South Platte: Reclaiming Gravel Pits as Reservoirs

Garrett Varra manages Varra Companies, a 65-year-old sand and gravel business started by his grandparents. Since the 1980s, the company has also been developing water storage in Weld and Boulder counties — 3,500 acre-feet to date — reclaiming the pits in riverside alluvium after mining is complete and filling them with water which is used for their mining operation.

As development grows, and with it the need for sand and gravel, mining companies hollow out more holes that can be used for storage. “On the South Platte, mining companies are creating 10,000 acre-feet of [water storage] space every year if you combine the industry as a whole,” Varra says. Some operators — like LG Everist, which has built 12 water storage pools with a combined capacity of more than 15,400 acre-feet — sell or lease their storage to municipalities, industry and agriculture.

“We’ve been seeing a lot of interest in demand especially from the smaller municipalities who can’t afford to go out on their own and do a large dam project,” says Matt Noteboom, vice president of the Mountain Division for LG Everist. One advantage of gravel pit storage: The planning, permitting and construction is less intensive and more affordable than what’s required of larger projects.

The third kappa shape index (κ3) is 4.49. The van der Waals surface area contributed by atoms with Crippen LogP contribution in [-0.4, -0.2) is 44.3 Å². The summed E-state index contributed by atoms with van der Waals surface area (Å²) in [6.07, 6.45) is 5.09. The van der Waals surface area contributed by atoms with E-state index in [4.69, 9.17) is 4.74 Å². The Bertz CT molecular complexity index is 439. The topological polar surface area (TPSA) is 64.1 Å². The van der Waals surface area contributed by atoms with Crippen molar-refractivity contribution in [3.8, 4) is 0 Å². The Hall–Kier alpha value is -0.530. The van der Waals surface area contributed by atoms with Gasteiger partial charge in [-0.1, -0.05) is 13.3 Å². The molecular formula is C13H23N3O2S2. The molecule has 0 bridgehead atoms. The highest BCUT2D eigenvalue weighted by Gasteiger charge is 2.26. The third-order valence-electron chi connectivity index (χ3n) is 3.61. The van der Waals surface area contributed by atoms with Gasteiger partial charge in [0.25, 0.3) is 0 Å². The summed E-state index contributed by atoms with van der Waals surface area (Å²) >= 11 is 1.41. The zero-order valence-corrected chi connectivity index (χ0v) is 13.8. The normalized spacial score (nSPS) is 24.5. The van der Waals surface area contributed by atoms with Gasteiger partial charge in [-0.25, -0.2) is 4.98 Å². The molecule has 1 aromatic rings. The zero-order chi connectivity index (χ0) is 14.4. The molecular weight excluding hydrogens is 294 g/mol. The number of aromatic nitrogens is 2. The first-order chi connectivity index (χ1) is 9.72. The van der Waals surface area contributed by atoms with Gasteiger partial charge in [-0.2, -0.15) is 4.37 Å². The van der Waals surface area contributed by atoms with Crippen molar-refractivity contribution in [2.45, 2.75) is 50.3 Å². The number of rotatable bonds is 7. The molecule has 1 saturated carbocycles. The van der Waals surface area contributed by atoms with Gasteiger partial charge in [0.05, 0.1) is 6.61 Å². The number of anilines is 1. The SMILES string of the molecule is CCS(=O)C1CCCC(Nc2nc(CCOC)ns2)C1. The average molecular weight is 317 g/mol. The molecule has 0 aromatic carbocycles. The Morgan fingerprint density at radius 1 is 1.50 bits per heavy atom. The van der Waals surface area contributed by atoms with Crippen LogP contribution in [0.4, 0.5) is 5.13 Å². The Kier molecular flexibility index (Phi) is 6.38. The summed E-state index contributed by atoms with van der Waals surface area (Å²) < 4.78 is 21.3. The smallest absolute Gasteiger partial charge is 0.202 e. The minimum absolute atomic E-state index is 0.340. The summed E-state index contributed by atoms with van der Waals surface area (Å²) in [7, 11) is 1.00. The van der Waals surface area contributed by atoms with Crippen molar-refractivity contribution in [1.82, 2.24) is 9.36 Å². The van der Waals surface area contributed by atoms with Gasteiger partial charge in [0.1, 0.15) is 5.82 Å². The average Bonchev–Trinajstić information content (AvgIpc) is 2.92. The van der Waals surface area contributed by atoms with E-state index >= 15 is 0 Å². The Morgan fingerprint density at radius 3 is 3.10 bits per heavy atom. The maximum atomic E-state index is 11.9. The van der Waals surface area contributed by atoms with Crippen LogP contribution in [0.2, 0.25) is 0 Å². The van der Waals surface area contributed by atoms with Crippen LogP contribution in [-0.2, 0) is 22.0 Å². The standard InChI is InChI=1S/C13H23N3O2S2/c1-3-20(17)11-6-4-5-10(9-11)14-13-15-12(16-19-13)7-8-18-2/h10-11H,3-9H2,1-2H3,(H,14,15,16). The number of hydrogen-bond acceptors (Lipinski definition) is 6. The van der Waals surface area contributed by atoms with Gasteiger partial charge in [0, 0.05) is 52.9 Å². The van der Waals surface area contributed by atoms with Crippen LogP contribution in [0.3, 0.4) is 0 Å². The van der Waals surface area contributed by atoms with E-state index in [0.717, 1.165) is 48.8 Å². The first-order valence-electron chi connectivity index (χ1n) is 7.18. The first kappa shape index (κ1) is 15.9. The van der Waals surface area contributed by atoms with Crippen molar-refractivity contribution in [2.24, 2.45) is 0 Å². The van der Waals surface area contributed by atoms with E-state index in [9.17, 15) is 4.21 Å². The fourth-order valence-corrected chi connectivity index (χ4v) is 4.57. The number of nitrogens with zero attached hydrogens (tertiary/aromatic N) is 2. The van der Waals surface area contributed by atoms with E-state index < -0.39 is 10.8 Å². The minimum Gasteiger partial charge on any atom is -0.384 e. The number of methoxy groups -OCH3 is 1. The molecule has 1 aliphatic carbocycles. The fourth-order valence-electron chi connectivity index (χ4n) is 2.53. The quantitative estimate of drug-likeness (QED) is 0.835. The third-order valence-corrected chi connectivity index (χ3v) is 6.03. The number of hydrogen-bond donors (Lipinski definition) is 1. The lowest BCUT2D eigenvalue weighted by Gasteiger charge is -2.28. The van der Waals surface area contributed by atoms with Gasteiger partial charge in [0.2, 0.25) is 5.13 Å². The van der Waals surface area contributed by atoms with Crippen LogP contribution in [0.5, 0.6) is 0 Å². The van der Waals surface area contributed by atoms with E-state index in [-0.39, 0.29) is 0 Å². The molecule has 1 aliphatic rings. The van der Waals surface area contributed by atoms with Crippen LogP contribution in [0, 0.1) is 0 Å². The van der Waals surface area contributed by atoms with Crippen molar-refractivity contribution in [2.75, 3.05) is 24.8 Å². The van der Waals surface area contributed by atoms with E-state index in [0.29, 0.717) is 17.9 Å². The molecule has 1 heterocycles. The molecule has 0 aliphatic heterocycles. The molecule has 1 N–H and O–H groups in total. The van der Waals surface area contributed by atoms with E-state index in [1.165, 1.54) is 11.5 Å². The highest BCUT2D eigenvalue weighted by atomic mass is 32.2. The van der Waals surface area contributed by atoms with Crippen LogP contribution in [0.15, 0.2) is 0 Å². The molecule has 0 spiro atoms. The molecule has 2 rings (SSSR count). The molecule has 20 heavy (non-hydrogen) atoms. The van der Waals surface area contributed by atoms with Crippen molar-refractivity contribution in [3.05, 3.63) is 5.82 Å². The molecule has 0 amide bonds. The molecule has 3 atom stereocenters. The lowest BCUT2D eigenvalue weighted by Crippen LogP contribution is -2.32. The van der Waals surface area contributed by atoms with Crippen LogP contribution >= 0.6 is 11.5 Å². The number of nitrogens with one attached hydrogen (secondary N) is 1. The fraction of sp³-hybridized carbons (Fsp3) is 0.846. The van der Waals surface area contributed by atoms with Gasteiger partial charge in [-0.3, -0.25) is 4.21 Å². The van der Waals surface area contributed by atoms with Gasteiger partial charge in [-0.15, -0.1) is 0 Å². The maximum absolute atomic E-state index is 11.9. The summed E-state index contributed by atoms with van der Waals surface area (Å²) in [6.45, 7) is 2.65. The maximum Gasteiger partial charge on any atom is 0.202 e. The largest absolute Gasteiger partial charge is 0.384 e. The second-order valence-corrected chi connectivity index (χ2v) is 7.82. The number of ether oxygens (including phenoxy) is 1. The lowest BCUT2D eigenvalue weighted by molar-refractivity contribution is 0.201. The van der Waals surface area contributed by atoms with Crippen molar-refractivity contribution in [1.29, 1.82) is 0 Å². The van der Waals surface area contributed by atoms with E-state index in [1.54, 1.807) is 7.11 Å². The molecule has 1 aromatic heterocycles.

“The ‘low hanging fruit [of water storage]’ has already been picked by a lot of larger municipalities,” says Drew Damiano, vice president of operations for United Water and Sanitation District, which formed in the early 2000s to provide renewable water to clients southeast of Denver. United has three small, off-channel reservoirs along the South Platte, one of which is a gravel pit. Those satellite reservoirs allow United to capture excess water, store it, and release it when needed to make up for depletions elsewhere. They’ve also purchased farms with recharge ponds where water slowly seeps into the ground and travels back to the river before being diverted, stored and released again.

“You have to come up with new and innovative ways of adjudicating water and moving that water and storing it. It’s not easy,” Damiano says.

While gravel pit storage provides opportunity and the efficiency of minimal permitting, it’s not perfect. Gravel pits are located close to the river where reservoir liners can limit interaction between the water table and the river, damaging river health. Impacts were also seen during the 2013 flooding in northeastern Colorado when the river changed course and gravel pits were breached, adding stored water to the floodwaters.

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